Your life and eyes 2 min read

Resetting your eye health with dry January

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If you have been taking part in dry January then congratulations; you are halfway there! If you haven’t chosen to take part this year, then this blog might offer a little inspiration when it comes to looking after your health.

Many people choose to do dry January for many different reasons. Cutting down on the amount of alcohol or the frequency of drinking can have a huge impact on your lifestyle and health. Some even do it for charity too.

Giving up drinking for a month

The culture of drinking in the UK can sometimes be excessive, but you might be surprised to learn that being teetotal is becoming more common. In 2017, a survey revealed around 1/5th of adults aged 16 and over in the UK don’t drink.

A person refusing a pint of beer while taking part in dry January

In England, around 18% of adults say they haven’t consumed alcohol in the last year and would call themselves a non-drinker.

Spending at least a month alcohol-free can provide a number of benefits to your overall health. This can include lowering your blood pressure, lowering cholesterol and reducing your risk of diabetes.

During the previous dry January periods, 88% of participants saved money, while 71% claimed to sleep better and 58% lost weight.

Effects on your eye health

You probably already knew that excessive alcohol can play havoc with your liver health, as well as resulting in a dreaded hangover. However, did you know that too much alcohol can have a direct impact on your eye health?

Man experiencing a hangover in the morning after drinking alcohol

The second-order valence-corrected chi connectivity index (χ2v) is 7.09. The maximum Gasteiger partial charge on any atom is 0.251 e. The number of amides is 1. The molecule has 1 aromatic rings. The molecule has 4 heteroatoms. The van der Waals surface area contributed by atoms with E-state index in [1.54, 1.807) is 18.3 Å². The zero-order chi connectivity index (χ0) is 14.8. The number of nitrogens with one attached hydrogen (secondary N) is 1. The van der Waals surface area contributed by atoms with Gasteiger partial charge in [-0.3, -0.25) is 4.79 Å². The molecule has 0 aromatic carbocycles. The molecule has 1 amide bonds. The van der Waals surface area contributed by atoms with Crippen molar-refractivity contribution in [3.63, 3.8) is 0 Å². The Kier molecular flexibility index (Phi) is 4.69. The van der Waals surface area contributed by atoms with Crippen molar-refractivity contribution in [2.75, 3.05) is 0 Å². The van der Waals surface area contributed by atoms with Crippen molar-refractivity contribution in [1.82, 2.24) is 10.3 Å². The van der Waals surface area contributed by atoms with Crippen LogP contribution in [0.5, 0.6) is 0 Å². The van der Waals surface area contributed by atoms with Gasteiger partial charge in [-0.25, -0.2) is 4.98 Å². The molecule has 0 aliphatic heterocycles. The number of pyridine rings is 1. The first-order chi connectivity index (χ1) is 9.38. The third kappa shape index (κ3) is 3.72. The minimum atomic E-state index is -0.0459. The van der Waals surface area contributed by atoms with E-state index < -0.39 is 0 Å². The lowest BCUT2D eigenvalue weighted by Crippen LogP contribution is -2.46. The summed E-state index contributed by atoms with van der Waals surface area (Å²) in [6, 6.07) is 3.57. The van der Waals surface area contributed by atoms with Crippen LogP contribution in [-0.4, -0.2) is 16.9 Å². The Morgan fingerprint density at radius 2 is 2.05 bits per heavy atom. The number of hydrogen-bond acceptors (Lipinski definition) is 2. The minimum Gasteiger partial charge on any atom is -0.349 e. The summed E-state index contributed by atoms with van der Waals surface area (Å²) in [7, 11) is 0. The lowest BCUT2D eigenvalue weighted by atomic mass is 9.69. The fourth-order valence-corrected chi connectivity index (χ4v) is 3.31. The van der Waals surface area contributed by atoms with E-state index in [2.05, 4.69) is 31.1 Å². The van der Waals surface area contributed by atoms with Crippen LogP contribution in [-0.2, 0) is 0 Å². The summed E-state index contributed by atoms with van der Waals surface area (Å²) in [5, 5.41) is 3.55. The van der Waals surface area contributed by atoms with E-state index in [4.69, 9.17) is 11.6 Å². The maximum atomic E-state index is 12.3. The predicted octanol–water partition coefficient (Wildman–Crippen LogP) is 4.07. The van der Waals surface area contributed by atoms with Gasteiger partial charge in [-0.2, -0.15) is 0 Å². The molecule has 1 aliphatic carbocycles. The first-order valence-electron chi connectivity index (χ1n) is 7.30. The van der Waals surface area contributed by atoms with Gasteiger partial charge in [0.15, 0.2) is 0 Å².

Over-consumption of alcohol can cause both short and long-term effects on your vision and eye health. When you take part in dry January, you aren’t just looking after your waistline and your bank balance; you’re looking after your vision too.

Reduced intake of alcohol or no alcohol at all can reduce your risk of age-related macular degeneration, and reduce your risk of developing cataracts. Both of these eye conditions are closely linked to factors like alcohol, as well as other lifestyle factors.

By having a break from alcohol, you can also cut down the number of times you experience blurry vision from being intoxicated. When you drink, it causes a delay between the brain and the eyes. This can weaken the eye-muscle coordination and result in blurry vision.

Taking part in dry January can help to improve your overall health, which can also have an indirect impact on your eye health. Drinking less alcohol can help to reduce your blood pressure, which is great for reducing the risk of heart attack or a stroke. However, it can also reduce the risk of hypertensive retinopathy; a condition that damages the blood vessels in your retina due to high blood pressure.

Reducing your alcohol intake can also ensure your body is better hydrated. Alcohol is a diuretic, and dehydration can lead to dry eye syndrome. This can cause irritation and may increase your risk of eye infections. However, within a week of not drinking your body can undo the effects of dehydration, especially if you are drinking enough water.

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